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  • About
  • The Global ETD Search service is a free service for researchers to find electronic theses and dissertations. This service is provided by the Networked Digital Library of Theses and Dissertations.
    Our metadata is collected from universities around the world. If you manage a university/consortium/country archive and want to be added, details can be found on the NDLTD website.

The transfer of radionuclides from sea to land in sea spray

Nelis, Patrick M. January 1990 (has links)
This thesis reports on an investigation into the transport inland in sea spray of radionuclides discharged into the Irish Sea from the nuclear plant at Scllafield in Cumbria. The work was carried out in response to a concern about the increased incidence of childhood leukaemia in the vicinity of Britain's nuclear reprocessing facilities. It is proposed that the sea spray transfer is an important pathway of discharged radioactivity into the human environment. The inland transfer of contaminated sea spray was investigated on the beach at Drigg, between 6 and 10 km south of the BNFL Scllafield marine discharge pipeline, through which significant levels of radionuclides have been flushed since 1952. The radionuclide concentrations of coastal marram grass vegetation and collected on exposed muslin screen passive droplet collectors are reported. The method used to determine the mass of sea-salt collected by the exposed screens is described and the results of these measurements presented. The collection of the natural atmospheric radionuclide 7Bc on the exposed muslin screens was used to extract the effects of the changing wind flow on the collection of the spray droplets at different distances inland. This allowed an elucidation of the true reduction in the radionuclide air concentrations with distance from the sea. The Sellafield-produced radionuclides present on the exposed screens were found to decrease with distance inland at the same rate as the collected sea-salt, implicating the sea spray droplets as the carriers of the radioactivity. A model of the inland transfer of sea spray droplets produced in the turf zone along the shoreline is described. The collection of the contaminated spray in coastal soil, vegetation and muslin screen collectors is simulated. This model gives results which fit the measured reduction in radionuclide air concentrations with distance from the sea. A successful application to datasets of the inland transfer of spray and radioactivity reported elsewhere is also illustrated. The analysis of the changing surface air concentration with distance inland illustrated that the initially rapid reduction measured here and elsewhere is due more to the spray droplets being mixed to higher altitudes than their deposition to the ground. An analysis of a sea spray collection event in which very high radionuclide air concentrations were measured calculates that under certain conditions 1 km of coastline can produce 1.54xl05Bq of 239+240pu and 1.10xl05Bq of 241Am per hour. This material is thought to be efficiently transported inland in sea spray, and 60% of it is calculated to be still airborne 1 km from the coast. It is concluded that the sea spray transport of marine discharged radioactivity transfers significant levels of long-lived radionuclides to the land, much of it in the respirable size range, and that this material can be carried to large distances from the sea. This pathway merits further investigation as the causes of the increased leukaemia incidence in West Cumbria are sought.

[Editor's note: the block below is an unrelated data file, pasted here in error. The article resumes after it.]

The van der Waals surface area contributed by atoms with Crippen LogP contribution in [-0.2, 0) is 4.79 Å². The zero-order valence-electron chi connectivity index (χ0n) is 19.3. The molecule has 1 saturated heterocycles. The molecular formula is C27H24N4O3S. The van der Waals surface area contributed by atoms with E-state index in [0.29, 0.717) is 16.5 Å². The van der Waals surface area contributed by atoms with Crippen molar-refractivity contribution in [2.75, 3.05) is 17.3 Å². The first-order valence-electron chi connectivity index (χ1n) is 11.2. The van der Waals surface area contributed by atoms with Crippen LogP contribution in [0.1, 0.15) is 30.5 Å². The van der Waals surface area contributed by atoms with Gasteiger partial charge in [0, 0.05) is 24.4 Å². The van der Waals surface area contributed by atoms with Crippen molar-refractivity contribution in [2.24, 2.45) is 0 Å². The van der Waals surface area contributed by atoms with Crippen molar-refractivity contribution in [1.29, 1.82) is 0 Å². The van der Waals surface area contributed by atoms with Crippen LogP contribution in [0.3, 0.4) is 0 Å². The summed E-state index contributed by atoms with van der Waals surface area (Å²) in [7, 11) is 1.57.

Object tracking with a pan, tilt and zoom camera

Sinclair, Mark Macdonald January 2005 (has links)